Sesuvium portulacastrum

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Sesuvium portulacastrum
Sesuvium p.jpg
Scientific classification
Kingdom: Plantae
(unranked): Angiosperms
(unranked): Eudicots
(unranked): Core eudicots
Order: Caryophyllales
Family: Aizoaceae
Genus: Sesuvium
Species: S. portulacastrum
Binomial name
Sesuvium portulacastrum
(L.) L.

Sesuvium portulacastrum is a sprawling perennial herb that grows in coastal areas throughout much of the world. It is commonly known as shoreline purslane or (ambiguously) "sea purslane," in English, and dampalit in Tagalog.

Description[edit]

It grows as a sprawling perennial herb up to 30 centimetres (12 in) high, with thick, smooth stems up to 1 metre (3.3 ft) long. It has smooth, fleshy, glossy green leaves that are linear or lanceolate, from 10–70 millimetres (0.39–2.76 in) long and 2–15 millimetres (0.079–0.591 in) wide. Flowers are pink or purple.[1][2]

Taxonomy[edit]

It was first published as Portulaca portulacastrum by Carl Linnaeus in 1753.[3] Six years later Linnaeus transferred it into Sesuvium,[4] and it has remained at that name ever since, with the exception of an unsuccessful 1891 attempt by Otto Kuntze to transfer the species into a new genus as Halimus portulacastrum.[5]

Distribution and habitat[edit]

It grows in sandy clay, coastal limestone and sandstone, tidal flats and salt marshes,[2] throughout much of the world. It is native to Africa, Asia, Australia, North America and South America, and has naturalised in many places where it is not indigenous.[6]

Atsara, a Philippine condiment often featuring dampalit

Chemistry and Medicine[edit]

Fatty acid composition:- palmitic acid (31.18%), oleic acid (21.15%), linolenic acid (14.18%) linoleic acid (10.63%), myristic acid (6.91%) and behenic acid (2.42%) The plant extract showed antibacterial and anticandidal activities and moderate antifungal activity.[7]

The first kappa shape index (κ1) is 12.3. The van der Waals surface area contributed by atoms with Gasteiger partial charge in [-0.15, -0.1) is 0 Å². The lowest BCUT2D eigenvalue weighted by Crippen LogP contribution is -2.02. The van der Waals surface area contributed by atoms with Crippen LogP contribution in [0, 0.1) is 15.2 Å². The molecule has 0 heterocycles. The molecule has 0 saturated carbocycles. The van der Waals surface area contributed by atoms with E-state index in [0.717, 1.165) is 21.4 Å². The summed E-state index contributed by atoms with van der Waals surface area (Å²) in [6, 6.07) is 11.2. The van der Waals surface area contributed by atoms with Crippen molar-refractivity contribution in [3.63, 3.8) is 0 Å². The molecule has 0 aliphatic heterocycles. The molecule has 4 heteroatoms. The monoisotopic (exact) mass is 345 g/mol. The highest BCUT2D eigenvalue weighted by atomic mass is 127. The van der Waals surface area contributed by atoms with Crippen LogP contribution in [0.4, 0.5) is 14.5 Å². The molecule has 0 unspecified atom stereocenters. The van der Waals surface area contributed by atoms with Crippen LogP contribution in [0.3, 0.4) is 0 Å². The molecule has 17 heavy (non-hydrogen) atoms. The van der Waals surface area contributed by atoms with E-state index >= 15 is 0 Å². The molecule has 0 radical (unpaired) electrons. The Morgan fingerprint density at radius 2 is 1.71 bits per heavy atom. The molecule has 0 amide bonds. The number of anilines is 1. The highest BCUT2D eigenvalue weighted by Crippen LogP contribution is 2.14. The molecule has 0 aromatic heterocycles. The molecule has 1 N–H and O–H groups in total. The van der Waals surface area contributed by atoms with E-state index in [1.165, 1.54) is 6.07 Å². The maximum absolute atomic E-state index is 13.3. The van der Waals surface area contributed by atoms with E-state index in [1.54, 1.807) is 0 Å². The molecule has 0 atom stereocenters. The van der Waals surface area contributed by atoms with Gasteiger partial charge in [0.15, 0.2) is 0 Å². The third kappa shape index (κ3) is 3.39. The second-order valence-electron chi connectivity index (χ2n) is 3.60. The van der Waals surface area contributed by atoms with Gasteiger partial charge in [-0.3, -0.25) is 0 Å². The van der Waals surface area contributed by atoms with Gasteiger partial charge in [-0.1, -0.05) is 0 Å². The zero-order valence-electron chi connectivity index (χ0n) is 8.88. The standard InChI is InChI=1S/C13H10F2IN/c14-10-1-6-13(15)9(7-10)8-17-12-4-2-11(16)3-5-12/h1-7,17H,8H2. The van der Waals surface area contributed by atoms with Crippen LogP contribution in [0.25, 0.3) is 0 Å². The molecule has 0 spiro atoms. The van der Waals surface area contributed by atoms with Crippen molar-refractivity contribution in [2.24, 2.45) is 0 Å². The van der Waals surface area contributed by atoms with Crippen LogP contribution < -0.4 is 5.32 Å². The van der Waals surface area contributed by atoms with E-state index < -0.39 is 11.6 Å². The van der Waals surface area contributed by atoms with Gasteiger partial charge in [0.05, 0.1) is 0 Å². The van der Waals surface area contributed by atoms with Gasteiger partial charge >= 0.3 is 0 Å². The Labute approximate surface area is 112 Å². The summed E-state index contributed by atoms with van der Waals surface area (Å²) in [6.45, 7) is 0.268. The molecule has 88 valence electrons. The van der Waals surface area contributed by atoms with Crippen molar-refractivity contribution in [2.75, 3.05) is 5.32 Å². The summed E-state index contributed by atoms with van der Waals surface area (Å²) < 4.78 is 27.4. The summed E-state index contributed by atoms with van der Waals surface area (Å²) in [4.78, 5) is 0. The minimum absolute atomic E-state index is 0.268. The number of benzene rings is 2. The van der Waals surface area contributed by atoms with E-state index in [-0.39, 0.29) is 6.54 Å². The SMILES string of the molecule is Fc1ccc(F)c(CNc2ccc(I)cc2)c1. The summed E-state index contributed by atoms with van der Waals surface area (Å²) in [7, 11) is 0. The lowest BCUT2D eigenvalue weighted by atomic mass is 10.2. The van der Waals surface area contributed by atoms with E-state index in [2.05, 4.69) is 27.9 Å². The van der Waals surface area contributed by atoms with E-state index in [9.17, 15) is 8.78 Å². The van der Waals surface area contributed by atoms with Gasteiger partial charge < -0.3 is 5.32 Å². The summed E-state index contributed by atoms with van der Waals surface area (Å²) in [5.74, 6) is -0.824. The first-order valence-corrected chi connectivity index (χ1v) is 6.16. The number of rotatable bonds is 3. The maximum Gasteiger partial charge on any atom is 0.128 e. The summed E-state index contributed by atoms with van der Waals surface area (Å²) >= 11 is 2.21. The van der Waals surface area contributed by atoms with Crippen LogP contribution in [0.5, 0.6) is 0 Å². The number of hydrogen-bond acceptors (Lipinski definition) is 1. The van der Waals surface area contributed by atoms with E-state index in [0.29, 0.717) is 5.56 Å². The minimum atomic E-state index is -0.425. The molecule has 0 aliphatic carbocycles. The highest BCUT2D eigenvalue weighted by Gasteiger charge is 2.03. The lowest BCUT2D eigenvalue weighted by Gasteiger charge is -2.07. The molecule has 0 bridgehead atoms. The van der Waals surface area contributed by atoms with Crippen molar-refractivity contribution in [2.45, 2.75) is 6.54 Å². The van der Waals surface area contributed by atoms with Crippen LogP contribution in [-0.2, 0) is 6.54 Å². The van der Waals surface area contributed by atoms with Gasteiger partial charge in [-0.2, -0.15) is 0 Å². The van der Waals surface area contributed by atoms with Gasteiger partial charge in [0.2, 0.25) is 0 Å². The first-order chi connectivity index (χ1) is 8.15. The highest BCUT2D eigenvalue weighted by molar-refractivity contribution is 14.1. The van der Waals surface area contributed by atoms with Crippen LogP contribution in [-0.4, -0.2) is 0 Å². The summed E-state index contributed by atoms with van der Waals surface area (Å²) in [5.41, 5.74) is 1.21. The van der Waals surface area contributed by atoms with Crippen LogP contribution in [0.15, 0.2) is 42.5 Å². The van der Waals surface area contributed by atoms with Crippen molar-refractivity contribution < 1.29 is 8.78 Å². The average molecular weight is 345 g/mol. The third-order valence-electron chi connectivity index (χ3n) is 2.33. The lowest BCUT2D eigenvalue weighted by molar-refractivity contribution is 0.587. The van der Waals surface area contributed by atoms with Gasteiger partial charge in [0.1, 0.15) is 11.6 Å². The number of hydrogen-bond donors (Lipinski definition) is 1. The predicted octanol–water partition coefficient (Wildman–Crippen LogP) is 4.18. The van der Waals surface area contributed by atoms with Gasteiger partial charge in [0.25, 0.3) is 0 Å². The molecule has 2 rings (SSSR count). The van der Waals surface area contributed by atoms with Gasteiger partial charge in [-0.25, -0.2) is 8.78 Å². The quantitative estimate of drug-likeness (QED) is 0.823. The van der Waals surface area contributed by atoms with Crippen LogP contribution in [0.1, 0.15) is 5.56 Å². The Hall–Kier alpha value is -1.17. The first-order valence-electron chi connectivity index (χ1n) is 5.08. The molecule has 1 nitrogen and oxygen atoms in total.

Human consumption[edit]

Sesuvium portulacastrum is eaten in the Philippines, where it is called dampalit in Tagalog. The plant is primarily pickled and eaten as atchara (sweet traditional pickles).

External links[edit]

References[edit]

  1. ^ Prescott, A. and Venning, J. (1984). "Aizoaceae". Flora of Australia 4. Canberra: Australian Government Publishing Service. 
  2. ^ a b "Sesuvium portulacastrum (L.) L.". FloraBase. Department of Environment and Conservation, Government of Western Australia. 
  3. ^ "Portulaca portulacastrum L.". Australian Plant Name Index (APNI), IBIS database. Centre for Plant Biodiversity Research, Australian Government. 
  4. ^ "Sesuvium portulacastrum (L.) L.". Australian Plant Name Index (APNI), IBIS database. Centre for Plant Biodiversity Research, Australian Government. 
  5. ^ "Halimus portulacastrum (L.) Kuntze". Australian Plant Name Index (APNI), IBIS database. Centre for Plant Biodiversity Research, Australian Government. 
  6. ^ Sesuvium portulacastrum at the Germplasm Resources Information Network (GRIN)
  7. ^ Chandrasekaran M., Senthilkumar A., Venkatesalu V "Antibacterial and antifungal efficacy of fatty acid methyl esters from the leaves of Sesuvium portulacastrum L. ". European Review for Medical and Pharmacological Sciences. 15 (7) (pp 775-780), 2011.